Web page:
You're going to have to prove you're not a robot with a Captcha and then re-enter your password on the next page.
Then you just click Delete My Account and your long, sordid (or probably not-so-sordid) history with Snapchat is over.
Sadly, not all websites and social networks and online retailers are created equal when it comes to breaking up.
With some, it takes only a couple of clicks to say goodbye.
Microsoft promise that it "deletes all the data associated" if you do so—but that takes 60 days, during which time you can reopen it, if you still have the account security info. You can't delete the account until you've canceled any premium (paid) services or subscriptions you have with Microsoft Commerce while logged in. Skype It used to be impossible to kill a Skype account, but you can reportedly now do it via an online chat with Skype representatives.
Plus, Microsoft lists other things you should do first, like use up your Skype credit and reset your automatic replies on It's only possible if you're logged into the site, so they can tell it's you.
Give a reason you're leaving—most sites want to know what they can improve, or did wrong— and then click Continue.
You have 20 days to reinstate your account, if you regret the deletion decision.
This list includes the big-name sites most people use.
The phrase "I wish I could quit you" takes on a whole new meaning when you want out of a relationship with an internet service.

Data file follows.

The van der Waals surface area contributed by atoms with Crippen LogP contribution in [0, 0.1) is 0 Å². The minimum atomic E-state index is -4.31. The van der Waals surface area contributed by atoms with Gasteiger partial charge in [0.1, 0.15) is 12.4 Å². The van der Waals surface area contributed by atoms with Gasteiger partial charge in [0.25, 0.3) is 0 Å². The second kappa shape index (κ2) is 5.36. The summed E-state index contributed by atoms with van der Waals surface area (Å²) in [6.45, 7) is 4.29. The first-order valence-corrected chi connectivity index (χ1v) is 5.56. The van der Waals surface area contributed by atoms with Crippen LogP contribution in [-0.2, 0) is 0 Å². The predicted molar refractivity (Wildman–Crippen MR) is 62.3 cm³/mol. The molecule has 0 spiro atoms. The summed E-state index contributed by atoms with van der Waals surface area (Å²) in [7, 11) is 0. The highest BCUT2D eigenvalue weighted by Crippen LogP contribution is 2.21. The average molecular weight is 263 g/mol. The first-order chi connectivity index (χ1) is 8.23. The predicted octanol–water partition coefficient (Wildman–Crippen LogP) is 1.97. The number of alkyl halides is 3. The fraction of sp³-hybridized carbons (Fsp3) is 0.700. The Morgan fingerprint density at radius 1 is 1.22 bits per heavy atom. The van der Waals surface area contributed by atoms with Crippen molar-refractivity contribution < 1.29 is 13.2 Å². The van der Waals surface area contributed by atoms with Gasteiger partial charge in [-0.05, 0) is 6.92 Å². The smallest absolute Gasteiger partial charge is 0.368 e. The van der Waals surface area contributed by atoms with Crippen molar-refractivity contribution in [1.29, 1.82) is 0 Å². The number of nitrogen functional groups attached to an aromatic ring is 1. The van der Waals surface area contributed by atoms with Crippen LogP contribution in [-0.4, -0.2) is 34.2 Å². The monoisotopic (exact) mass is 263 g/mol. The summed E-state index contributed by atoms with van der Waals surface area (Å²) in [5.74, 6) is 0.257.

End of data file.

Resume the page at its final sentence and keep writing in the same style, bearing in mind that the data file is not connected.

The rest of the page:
Sure, you once thought you and Facebook or Amazon or Netflix would be together forever, but terms of service change, end-user license agreements mature, and, well, you're just not in the same digital place anymore.
You don't want to rush into a breakup, but if you're ready, we've compiled the links, tips, and—in the most extreme cases—the phone numbers you need to sever ties.
(And let's be clear, there's a difference between deleting an account and just deactivating it.
Facebook The mac-daddy of social networking, Facebook had 1.86 billion monthly active users as of late 2016, almost double what it had in 2012, so it probably doesn't miss the few who decide to delete or deactivate accounts. the old heave-ho, keep in mind that Facebook has become an almost-de-facto log-in option for many online services, retailers, and media outlets.